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Thread: My professional rant for the day: management experience

  1. #1
    Cyburbian imaplanner's avatar
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    My professional rant for the day: management experience

    How the heck am I supposed to get supervisory exerience when pretty much every planning job requires supervisory experience as a prerequisite qualification. Even senior and associate level jobs seem to be requiring that now. Has the planning profession finally hit the wall where there are way too many qualified planners for way too few planning jobs? I have over ten years professional planning experience and that counts for nothing nowadays. Should I look to change careers? I think this might be a dead end profession. This sucks.
    Children in the back seat can cause accidents - and vice versa.

  2. #2
    Cyburbian MacheteJames's avatar
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    Quote Originally posted by imaplanner View post
    Has the planning profession finally hit the wall where there are way too many qualified planners for way too few planning jobs?
    My answer to you is... yes. The field is in musical chairs mode right now and there is too much talent floating around for us all to end up in good jobs. It sucks royally and I have no answers.

  3. #3
    Cyburbian SW MI Planner's avatar
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    I recently transitioned from a smaller city (department of 1 = me) after ten years, to supervise a department in a larger city. While I had no traditional supervisory experience, I still applied for this job and focused on those projects or duties that I did have that utilized supervisory skills - management of consultant contracts, interdepartmental projects or committee work that I took the lead on, contracted by the State to provide technical assistance to other communities for the State, etc.

    I think if there are jobs that you feel qualified for that require supervisory experience, you should still apply, and capitalize on those supervisory skills that you may have acquired even if you haven't had an actual staff to supervise. If you don't really have anything you can use, maybe try to boost that part of your resume in the meantime.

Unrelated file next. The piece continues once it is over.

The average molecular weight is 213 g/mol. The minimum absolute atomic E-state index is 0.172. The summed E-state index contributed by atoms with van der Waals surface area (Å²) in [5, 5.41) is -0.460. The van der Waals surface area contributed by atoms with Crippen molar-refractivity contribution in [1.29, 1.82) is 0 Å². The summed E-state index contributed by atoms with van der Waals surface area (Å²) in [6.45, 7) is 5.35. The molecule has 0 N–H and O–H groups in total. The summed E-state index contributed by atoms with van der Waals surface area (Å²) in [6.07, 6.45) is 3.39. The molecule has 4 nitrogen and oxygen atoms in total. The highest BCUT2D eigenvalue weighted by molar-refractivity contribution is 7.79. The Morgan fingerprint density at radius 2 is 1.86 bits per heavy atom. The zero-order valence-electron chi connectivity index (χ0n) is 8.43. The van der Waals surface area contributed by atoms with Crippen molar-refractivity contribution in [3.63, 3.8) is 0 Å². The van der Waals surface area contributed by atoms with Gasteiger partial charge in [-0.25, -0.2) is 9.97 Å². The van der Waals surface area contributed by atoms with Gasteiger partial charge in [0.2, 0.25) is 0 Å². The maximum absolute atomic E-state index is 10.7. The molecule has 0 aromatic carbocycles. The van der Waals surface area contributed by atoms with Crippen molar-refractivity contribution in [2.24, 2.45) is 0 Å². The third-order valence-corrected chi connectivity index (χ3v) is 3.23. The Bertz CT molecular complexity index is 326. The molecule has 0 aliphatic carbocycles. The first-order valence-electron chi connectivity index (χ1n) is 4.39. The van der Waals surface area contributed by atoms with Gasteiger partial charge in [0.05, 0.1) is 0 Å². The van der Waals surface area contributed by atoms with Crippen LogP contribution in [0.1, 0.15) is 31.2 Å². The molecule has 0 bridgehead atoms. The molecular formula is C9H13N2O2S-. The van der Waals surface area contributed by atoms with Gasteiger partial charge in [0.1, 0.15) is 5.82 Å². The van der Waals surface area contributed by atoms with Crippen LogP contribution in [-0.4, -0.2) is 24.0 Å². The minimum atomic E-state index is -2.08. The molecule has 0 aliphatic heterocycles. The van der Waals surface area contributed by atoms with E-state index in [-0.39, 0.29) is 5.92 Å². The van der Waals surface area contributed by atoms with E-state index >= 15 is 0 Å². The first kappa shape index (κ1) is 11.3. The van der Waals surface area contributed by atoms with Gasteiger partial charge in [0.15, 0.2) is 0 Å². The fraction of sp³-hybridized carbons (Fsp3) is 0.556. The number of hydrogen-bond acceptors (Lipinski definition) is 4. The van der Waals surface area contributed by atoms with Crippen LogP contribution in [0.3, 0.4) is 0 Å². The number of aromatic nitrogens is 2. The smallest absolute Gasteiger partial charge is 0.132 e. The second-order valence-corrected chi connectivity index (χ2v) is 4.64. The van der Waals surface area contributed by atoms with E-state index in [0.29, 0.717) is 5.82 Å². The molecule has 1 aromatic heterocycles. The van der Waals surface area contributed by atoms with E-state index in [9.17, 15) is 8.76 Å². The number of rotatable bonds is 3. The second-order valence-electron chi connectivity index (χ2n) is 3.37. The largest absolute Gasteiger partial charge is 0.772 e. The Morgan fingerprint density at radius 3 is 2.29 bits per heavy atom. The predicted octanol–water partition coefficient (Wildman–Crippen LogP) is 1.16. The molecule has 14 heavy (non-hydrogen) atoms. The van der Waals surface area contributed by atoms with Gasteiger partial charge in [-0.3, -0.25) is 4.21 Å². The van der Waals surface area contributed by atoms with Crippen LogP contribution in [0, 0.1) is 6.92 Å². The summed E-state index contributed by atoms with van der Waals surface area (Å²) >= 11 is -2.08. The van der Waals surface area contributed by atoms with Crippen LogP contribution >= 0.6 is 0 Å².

4. #4
    Cyburbian
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    Is supervisory experience written into these job descriptions, or are the prospective employers assuming you would have supervisory experience based on your ten years of planning experience?
    "This is great, honey. What's the crunchy stuff?"
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  5. #5
    Cyburbian The One's avatar
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    Hmmm.....

    I'm just thinking silently out loud here.....are you still limited to looking in the California area? If so, that could be adding to the problem.

    Latch on to some project in your community and supervise it through the end for resume use Or, co-supervise some project for the experience.....or better yet, make up a project that requires an unpaid intern that you can supervise.
    Skilled Adoxographer

  6. #6
    Cyburbian imaplanner's avatar
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    Quote Originally posted by The One View post
    I'm just thinking silently out loud here.....are you still limited to looking in the California area? If so, that could be adding to the problem.
    Yes, and probably yes.


    Quote Originally posted by The One View post
    Latch on to some project in your community and supervise it through the end for resume use Or, co-supervise some project for the experience.....or better yet, make up a project that requires an unpaid intern that you can supervise.
    That's not a bad idea.
    Children in the back seat can cause accidents - and vice versa.

  7. #7
    Cyburbia Administrator Dan's avatar
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    Quote Originally posted by imaplanner View post
    How the heck am I supposed to get supervisory exerience when pretty much every planning job requires supervisory experience as a prerequisite qualification.